Random forest classifier is a combination of tree predictors [49]. The basic idea of random forest is to combine several weak classifiers (tree predictors) to form a strong classifier (random forest classifier). The process of combining weak classifiers reduces the impact of a single classifier error, thus the classification accuracy and stability of the strong classifier can be improved. Decision trees are the foundation of a random forest. The main components of a decision tree model are nodes and branches, and the most important steps in building a model are splitting and stopping [52]. Nodes can be further divided into root nodes, internal nodes, and lead nodes according to their different locations in a decision tree. Branches represent chance outcomes or occurrences that emanate from nodes, and this process can be regarded as splitting parent nodes into child nodes. The splitting process would be stopped if stopping rules are met, such as tree depth or minimum number of records in a leaf. Parameters that may influence the performance of a decision tree model include the maximum number of features used for splitting, the maximum depth of the decision tree, the minimum number of samples in a leaf node, and the minimum number of samples to split [53,54]. Among all the parameters, the minimum number of samples to split and the maximum depth of the decision tree are two of the most important that affect the performance of the model and should be seriously considered when adjusting parameters [55,56,57]. A random forest classifier can model a series of different decision tree models, and each decision tree model would be trained based on its own training samples and features, which are selected randomly from all of the training samples and features. This is different from the training process of a traditional decision tree model, as the traditional process uses all of the training samples and features as input data. The result of a random forest classifier is obtained by calculating the results of each decision tree, and the mode number among the results is regarded as the result. Figure 6 shows a random forest classifier model. Except for the parameters affecting the performance of the decision tree model, the maximum number of decision tree models contained in a random forest model is another parameter that has a great impact on model performance.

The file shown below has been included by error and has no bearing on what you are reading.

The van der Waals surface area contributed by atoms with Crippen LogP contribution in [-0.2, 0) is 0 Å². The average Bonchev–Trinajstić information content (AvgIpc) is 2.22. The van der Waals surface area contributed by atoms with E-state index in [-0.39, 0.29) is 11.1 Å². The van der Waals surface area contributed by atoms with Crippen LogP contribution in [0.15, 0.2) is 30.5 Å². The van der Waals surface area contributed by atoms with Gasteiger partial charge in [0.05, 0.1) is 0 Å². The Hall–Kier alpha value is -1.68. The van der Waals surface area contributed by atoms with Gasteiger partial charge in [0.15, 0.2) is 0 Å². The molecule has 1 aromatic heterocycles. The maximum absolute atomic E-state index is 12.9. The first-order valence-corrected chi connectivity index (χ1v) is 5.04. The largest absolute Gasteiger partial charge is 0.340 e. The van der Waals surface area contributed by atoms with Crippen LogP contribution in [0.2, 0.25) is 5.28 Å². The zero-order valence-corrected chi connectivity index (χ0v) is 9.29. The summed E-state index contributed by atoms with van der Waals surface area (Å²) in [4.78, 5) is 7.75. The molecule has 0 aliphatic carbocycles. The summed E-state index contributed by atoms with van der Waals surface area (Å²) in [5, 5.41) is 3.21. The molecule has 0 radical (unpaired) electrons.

A modified fivefold cross-validation was used in training process (Figure 7). The usual fivefold cross-validation means that a dataset is randomly divided into five subsets and each subset is made a verification set, and the remaining four groups of subset data are used as training sets. In this paper, we manually added some negative samples to the subset used for testing, which could help test the performance on a dataset with a biased portion. First, 606 secondary craters in the training dataset were randomly selected and combined with the 606 primary craters forming the preliminary dataset. Then, this dataset and the remaining 2431 secondary craters were randomly divided into five subsets. Each subset combined with a secondary crater subset was made a verification set, and the remaining four groups of subset data were used as training sets.
The proposed algorithm was implemented based on the scikit-learn package in Python. Model parameter adjustment is a necessary process for better model performance. To find the best parameter settings, we changed the maximum number of decision trees from 100 to 500 in steps of 10, the maximum number of features used for splitting among the total feature number, base 2 logarithm of total feature number, and the square root of the total feature number and minimum number of samples to split from 2 to 10 in steps of 1. The random forest classifier has its best performance when the maximum number of decision trees is set to 350, the maximum number of features used for splitting is set to the square root of the total feature number, and the minimum number of samples to split is set to 2.
A feature selection process was done through recursive feature elimination. The recursive feature elimination can select the model with best performance for a setting model feature number by building a model repeatedly. Each round, the feature having worst importance is eliminated and then the process is repeated on the remaining features until all features are traversed or reach a setting feature number. With the setting feature number changing from 1 to 32, 32 subsets of features were selected and each of them was the best feature combination for a given feature number. After testing model performance, a combination of 29 features was selected as the final features.

3.4. Accuracy Assessment